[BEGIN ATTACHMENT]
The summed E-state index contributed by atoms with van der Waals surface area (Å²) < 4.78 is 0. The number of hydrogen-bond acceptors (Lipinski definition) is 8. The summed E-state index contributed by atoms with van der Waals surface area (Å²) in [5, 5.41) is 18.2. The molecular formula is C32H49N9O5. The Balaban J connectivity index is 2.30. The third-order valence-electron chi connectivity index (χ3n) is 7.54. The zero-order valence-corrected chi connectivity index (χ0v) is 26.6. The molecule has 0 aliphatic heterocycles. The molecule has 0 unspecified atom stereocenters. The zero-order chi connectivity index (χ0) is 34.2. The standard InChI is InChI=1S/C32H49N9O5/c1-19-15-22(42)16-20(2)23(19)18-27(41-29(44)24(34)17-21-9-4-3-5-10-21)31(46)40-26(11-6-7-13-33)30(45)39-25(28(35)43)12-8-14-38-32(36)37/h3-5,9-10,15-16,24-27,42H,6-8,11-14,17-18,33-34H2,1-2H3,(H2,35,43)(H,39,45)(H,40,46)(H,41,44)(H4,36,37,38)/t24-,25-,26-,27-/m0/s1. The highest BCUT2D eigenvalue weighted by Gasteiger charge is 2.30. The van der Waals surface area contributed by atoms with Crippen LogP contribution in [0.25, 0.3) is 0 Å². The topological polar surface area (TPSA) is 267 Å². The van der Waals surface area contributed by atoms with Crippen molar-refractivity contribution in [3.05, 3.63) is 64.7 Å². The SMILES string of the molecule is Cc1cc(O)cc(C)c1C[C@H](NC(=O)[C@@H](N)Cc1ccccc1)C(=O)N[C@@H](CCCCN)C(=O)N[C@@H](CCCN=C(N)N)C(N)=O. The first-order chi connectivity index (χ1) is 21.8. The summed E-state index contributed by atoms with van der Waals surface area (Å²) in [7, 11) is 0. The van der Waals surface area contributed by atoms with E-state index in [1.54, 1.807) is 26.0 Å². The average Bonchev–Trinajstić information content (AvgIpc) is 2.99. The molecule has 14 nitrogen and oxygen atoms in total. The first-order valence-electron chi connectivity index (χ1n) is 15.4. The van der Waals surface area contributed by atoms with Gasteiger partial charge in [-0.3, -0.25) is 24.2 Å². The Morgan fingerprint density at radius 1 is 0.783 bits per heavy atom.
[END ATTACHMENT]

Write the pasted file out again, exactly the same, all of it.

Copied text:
The summed E-state index contributed by atoms with van der Waals surface area (Å²) < 4.78 is 0. The number of hydrogen-bond acceptors (Lipinski definition) is 8. The summed E-state index contributed by atoms with van der Waals surface area (Å²) in [5, 5.41) is 18.2. The molecular formula is C32H49N9O5. The Balaban J connectivity index is 2.30. The third-order valence-electron chi connectivity index (χ3n) is 7.54. The zero-order valence-corrected chi connectivity index (χ0v) is 26.6. The molecule has 0 aliphatic heterocycles. The molecule has 0 unspecified atom stereocenters. The zero-order chi connectivity index (χ0) is 34.2. The standard InChI is InChI=1S/C32H49N9O5/c1-19-15-22(42)16-20(2)23(19)18-27(41-29(44)24(34)17-21-9-4-3-5-10-21)31(46)40-26(11-6-7-13-33)30(45)39-25(28(35)43)12-8-14-38-32(36)37/h3-5,9-10,15-16,24-27,42H,6-8,11-14,17-18,33-34H2,1-2H3,(H2,35,43)(H,39,45)(H,40,46)(H,41,44)(H4,36,37,38)/t24-,25-,26-,27-/m0/s1. The highest BCUT2D eigenvalue weighted by Gasteiger charge is 2.30. The van der Waals surface area contributed by atoms with Crippen LogP contribution in [0.25, 0.3) is 0 Å². The topological polar surface area (TPSA) is 267 Å². The van der Waals surface area contributed by atoms with Crippen molar-refractivity contribution in [3.05, 3.63) is 64.7 Å². The SMILES string of the molecule is Cc1cc(O)cc(C)c1C[C@H](NC(=O)[C@@H](N)Cc1ccccc1)C(=O)N[C@@H](CCCCN)C(=O)N[C@@H](CCCN=C(N)N)C(N)=O. The first-order chi connectivity index (χ1) is 21.8. The summed E-state index contributed by atoms with van der Waals surface area (Å²) in [7, 11) is 0. The van der Waals surface area contributed by atoms with E-state index in [1.54, 1.807) is 26.0 Å². The average Bonchev–Trinajstić information content (AvgIpc) is 2.99. The molecule has 14 nitrogen and oxygen atoms in total. The first-order valence-electron chi connectivity index (χ1n) is 15.4. The van der Waals surface area contributed by atoms with Gasteiger partial charge in [-0.3, -0.25) is 24.2 Å². The Morgan fingerprint density at radius 1 is 0.783 bits per heavy atom.